What do On Point’s Tom Ashbrook and Listenwise teachers have in common? They met recently at a Listenwise workshop at WBUR. The workshop focused on how Humanities educators can use public radio in the classroom. Listenwise hosted a group of Humanities Curriculum leaders for an auditory learning workshop at the WBUR studios. Former WBUR Reporter (and Listenwise founder) Monica Brady-Myerov, shared the latest research on auditory learning and cognitive processing, particularly the relationship between listening comprehension and reading comprehension.
The workshop was co-led by Brookline social studies teacher Susan Balogh. She has been using Listenwise regularly with her 7th grade social studies classes to bring them factual information about current events, such as the Unrest in Baltimore story. She also uses Listenwise lessons such as Citizenship in Athens, to bring ancient history events to life for her students.
At the WBUR workshop Balogh demonstrated a lesson using Hebrew as an Evolving Language. She said she would tell her students to make a movie in their minds while they listen. Then she would lead them through a discussion using Listenwise questions such as “What makes the history of the Hebrew language distinct from other languages”? Teachers saw how a public radio story captures and retains student interest.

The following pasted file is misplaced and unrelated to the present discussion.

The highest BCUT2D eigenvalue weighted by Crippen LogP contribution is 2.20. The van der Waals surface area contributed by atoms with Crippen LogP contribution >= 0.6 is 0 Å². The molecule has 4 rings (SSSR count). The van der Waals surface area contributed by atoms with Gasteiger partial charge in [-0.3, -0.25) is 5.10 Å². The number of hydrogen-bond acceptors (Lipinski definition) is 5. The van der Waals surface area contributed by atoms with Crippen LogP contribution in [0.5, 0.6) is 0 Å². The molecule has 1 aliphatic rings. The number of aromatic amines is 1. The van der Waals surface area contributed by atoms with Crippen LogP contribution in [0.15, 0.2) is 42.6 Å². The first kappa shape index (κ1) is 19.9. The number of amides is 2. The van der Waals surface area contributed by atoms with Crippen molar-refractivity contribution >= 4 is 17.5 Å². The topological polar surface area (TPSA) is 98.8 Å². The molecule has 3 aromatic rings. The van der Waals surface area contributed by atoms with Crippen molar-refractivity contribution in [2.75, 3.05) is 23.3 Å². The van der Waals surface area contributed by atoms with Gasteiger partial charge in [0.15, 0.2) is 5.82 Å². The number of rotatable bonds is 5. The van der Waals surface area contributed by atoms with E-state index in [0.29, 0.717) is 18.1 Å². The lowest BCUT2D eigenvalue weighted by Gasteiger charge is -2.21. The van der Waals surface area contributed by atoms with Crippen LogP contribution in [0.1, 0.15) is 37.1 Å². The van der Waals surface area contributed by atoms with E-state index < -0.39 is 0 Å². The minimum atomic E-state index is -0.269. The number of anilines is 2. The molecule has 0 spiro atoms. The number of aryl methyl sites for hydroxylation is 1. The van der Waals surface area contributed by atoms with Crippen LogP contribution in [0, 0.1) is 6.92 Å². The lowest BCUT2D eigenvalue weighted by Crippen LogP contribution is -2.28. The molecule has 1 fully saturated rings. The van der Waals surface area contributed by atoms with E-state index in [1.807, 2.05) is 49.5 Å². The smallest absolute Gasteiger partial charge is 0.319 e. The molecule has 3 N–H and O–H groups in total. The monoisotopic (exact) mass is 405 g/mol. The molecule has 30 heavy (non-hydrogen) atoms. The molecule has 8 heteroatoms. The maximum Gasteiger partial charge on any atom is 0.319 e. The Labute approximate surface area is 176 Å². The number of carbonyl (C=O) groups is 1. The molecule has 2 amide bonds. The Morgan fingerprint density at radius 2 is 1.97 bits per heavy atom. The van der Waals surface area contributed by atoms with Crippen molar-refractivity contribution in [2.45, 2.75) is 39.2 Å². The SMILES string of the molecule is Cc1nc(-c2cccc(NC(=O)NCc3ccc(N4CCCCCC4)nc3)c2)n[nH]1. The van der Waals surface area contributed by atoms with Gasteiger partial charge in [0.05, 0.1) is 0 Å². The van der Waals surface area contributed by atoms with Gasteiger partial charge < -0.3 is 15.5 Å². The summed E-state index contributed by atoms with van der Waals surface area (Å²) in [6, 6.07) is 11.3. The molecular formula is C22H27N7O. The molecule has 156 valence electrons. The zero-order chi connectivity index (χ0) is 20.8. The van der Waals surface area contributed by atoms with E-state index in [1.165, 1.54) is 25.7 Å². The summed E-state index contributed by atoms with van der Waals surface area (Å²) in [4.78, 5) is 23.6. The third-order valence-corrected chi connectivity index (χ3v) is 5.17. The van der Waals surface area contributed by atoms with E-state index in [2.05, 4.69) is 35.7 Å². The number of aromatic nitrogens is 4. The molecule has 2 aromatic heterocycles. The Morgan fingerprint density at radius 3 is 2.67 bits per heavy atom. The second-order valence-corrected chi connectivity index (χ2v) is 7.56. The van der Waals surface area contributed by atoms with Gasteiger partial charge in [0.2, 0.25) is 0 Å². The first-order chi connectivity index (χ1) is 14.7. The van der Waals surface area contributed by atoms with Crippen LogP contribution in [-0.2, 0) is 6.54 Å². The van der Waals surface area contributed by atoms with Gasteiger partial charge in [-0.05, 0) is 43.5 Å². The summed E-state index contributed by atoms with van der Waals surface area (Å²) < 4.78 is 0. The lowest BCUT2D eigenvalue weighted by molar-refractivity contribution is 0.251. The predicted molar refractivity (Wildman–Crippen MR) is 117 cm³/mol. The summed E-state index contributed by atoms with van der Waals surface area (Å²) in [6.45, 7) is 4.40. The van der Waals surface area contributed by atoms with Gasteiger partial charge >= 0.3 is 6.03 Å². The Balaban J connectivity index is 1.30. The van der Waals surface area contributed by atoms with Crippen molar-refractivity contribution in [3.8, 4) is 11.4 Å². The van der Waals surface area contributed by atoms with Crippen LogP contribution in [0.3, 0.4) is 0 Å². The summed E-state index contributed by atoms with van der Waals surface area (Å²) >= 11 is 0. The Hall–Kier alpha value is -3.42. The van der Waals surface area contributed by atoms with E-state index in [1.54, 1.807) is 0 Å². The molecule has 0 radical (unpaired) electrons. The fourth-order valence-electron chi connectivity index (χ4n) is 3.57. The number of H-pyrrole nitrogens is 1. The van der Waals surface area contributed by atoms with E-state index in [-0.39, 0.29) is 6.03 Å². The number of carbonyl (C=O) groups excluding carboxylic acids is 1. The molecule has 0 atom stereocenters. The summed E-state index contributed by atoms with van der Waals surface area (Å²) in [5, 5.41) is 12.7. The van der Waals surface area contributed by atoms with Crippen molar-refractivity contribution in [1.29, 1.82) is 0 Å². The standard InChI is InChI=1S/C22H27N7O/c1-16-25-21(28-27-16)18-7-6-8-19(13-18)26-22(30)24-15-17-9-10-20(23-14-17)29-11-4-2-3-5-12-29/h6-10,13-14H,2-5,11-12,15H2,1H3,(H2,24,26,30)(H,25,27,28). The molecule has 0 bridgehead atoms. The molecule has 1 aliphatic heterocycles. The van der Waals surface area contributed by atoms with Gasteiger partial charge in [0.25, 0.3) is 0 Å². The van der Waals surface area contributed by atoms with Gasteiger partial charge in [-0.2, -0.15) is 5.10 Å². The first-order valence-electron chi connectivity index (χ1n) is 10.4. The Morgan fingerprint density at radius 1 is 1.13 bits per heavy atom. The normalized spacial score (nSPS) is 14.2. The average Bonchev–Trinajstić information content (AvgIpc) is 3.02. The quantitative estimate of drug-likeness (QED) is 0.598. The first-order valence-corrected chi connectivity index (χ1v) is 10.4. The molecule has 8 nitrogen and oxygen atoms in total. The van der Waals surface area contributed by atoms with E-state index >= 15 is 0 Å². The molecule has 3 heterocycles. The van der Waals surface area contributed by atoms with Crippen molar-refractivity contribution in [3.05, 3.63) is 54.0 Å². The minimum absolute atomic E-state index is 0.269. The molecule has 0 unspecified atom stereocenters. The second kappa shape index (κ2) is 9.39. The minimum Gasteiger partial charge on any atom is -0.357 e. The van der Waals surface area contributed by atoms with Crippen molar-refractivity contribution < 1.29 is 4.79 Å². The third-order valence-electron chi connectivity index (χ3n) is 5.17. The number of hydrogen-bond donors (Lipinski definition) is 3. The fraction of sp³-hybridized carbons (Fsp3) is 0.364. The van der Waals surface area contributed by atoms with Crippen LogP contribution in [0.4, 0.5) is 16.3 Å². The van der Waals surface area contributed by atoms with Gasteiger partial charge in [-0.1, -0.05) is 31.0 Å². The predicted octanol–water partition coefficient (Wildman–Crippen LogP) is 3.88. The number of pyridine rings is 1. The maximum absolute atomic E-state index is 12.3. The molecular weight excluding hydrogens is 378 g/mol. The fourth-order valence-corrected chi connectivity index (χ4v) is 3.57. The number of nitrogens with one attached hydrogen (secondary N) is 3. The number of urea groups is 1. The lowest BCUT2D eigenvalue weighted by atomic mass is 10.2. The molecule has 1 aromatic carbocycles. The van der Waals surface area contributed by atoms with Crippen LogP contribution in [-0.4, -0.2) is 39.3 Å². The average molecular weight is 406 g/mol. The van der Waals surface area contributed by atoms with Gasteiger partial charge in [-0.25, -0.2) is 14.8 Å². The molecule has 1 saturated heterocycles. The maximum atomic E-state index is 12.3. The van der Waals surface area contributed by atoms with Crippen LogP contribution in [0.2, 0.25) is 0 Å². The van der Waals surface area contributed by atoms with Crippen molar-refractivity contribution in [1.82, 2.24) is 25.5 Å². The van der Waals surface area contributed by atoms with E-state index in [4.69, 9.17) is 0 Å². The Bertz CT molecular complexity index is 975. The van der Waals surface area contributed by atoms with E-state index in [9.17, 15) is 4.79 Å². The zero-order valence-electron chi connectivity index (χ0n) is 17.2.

Susan’s students enjoyed listening as a pair and sharing their own insights in an informal setting. Because students view stories through their own set of experiences, the discussions served as a continuation of learning and an opportunity to contextualize different ideas and ways of thinking. To reinforce listening organization and higher order processing skills, she asked her students to create their own table of contents for each story and answer inferential questions.
Other teachers also raised effective listening techniques. In response to a point about the challenges facing student listening, one middle school teacher from Weymouth stated that she has her students imagine a movie in their mind to activate listening. A high school teacher from Revere, who teaches ELL, talked about her success using Serial to connect her students to their parents lived experiences.
The humanities workshop was a resounding success. It was wonderful to connect with and learn from so many innovative educators. The teachers also loved touring the WBUR studios! They met Tom Ashbrook, members of the Radio Boston and Here and Now staff and local reporters. If you are interested in attending the next WBUR workshop contact, firstname.lastname@example.org.